Mugabe’s politics of oppression

Zimbabwe, on the other hand, represented much more of a two-blocks-conflict. Mugabe essentially saw the power-sharing deal as a way to get rid of economic sanctions, while keeping his grip on the presidency. As Western leaders continued their support for the MDC, Mugabe’s party, the Zimbabwe African National Union – Patriotic Front (ZANU-PF), had the opportunity to frame and thereby delegitimise the MDC as a “puppet of the West”. Additionally, as the Southern African Development Community’s facilitator Thabo Mbeki feared instability in the region, he resorted to pressure MDC negotiators to quickly fix the crisis. Fearing the loss of regional legitimacy, the MDC was thus arm-twisted into agreeing upon bad power-sharing terms. A bad power-sharing agreement seemed better than none. At least, this one would grant them access to state power and potentially a new constitution in the long run. In this position, the MDC could not insist on criminal justice despite having been one of the victims of Mugabe’s politics of oppression. While Tsvangirai and human rights groups tentatively proposed a truth and reconciliation commission, they faced stark opposition from ZANU-PF. ZANU-PF also overruled the MDC on many instances when the latter sought to establish a factual record of the violence that had occurred. When Prime Minister Tsvangirai invited the UN Special Rapporteur on Torture to Zimbabwe, he was swiftly refused entry at the airport upon the explicit instructions of the ZANU-PF Minister of Foreign Affairs. The asymmetry of power within the government, and the blame for the preceding human rights abuses mooted any serious transitional justice efforts.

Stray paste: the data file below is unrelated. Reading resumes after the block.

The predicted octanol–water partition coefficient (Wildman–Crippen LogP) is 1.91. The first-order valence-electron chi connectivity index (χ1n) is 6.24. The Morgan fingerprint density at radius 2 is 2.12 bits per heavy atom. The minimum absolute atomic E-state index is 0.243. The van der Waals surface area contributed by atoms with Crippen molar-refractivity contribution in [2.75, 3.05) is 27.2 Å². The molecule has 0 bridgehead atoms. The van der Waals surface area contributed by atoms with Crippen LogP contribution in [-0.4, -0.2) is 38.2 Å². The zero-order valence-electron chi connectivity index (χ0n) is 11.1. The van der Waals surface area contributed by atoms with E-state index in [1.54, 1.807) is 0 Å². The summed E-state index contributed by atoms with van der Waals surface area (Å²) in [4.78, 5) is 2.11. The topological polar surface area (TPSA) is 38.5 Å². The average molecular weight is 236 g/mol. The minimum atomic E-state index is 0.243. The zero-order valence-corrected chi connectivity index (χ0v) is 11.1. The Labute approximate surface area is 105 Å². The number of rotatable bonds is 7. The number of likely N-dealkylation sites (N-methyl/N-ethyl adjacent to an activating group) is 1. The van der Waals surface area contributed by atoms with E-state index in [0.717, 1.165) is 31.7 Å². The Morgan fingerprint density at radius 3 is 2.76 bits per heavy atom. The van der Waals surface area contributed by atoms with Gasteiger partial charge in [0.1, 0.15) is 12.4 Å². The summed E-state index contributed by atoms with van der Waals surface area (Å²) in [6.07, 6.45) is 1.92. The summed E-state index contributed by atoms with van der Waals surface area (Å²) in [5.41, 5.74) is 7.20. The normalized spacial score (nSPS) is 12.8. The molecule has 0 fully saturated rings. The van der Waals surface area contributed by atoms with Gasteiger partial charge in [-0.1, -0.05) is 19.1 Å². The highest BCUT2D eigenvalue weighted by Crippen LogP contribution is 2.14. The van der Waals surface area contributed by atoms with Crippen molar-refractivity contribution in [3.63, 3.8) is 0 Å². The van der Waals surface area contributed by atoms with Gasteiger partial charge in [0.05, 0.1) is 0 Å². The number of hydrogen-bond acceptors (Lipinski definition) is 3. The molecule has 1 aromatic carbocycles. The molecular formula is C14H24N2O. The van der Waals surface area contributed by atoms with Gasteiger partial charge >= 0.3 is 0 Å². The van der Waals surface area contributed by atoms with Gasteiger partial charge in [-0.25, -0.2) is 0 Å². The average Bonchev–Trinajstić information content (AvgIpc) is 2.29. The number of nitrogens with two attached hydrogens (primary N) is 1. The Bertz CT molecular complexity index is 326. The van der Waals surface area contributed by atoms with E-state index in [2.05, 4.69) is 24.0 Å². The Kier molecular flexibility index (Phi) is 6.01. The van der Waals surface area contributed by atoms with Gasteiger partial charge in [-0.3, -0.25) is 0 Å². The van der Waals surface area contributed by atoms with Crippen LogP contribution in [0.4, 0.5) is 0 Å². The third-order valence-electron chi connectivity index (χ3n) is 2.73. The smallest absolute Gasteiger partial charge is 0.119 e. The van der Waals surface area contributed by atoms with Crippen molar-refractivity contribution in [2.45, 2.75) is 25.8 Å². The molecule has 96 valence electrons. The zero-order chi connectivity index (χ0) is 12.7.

Even though the dynamics of power-sharing were different in Kenya and Zimbabwe, due to the particularities of their respective political and historical contexts, in both cases justice was largely denied as a direct consequence of the power-sharing. The interests of the power-sharing parties were simply at odds with the motivations needed to rigorously implement measures of transitional justice.

It is often claimed that justice itself contributes to promoting transition. These two examples, however, suggest that without a foregone profound political transition, justice efforts are mostly in vain. A power-sharing agreement alone is often a marker for limited, if any, political transition, let alone justice.

 

Leona Hollasch has recently recieved the prize for best MA thesis of the Leipzig MA Conortium for Global Studies. This article abstracts some of her key findings in her research conducted at the University of Roskilde- Denmark

“This article  is the result of a partnership between Justiceinfo.net and Leipzig University’s Forum for the Study of the Global Condition, in association with its partner universities in Global Studies. JusticeInfo.net will publish contributed pieces by academics from this network of institutions from around the world, as a consolidate intellectual effort to frame debates about justice and peace, within global and  comparative perspectives”.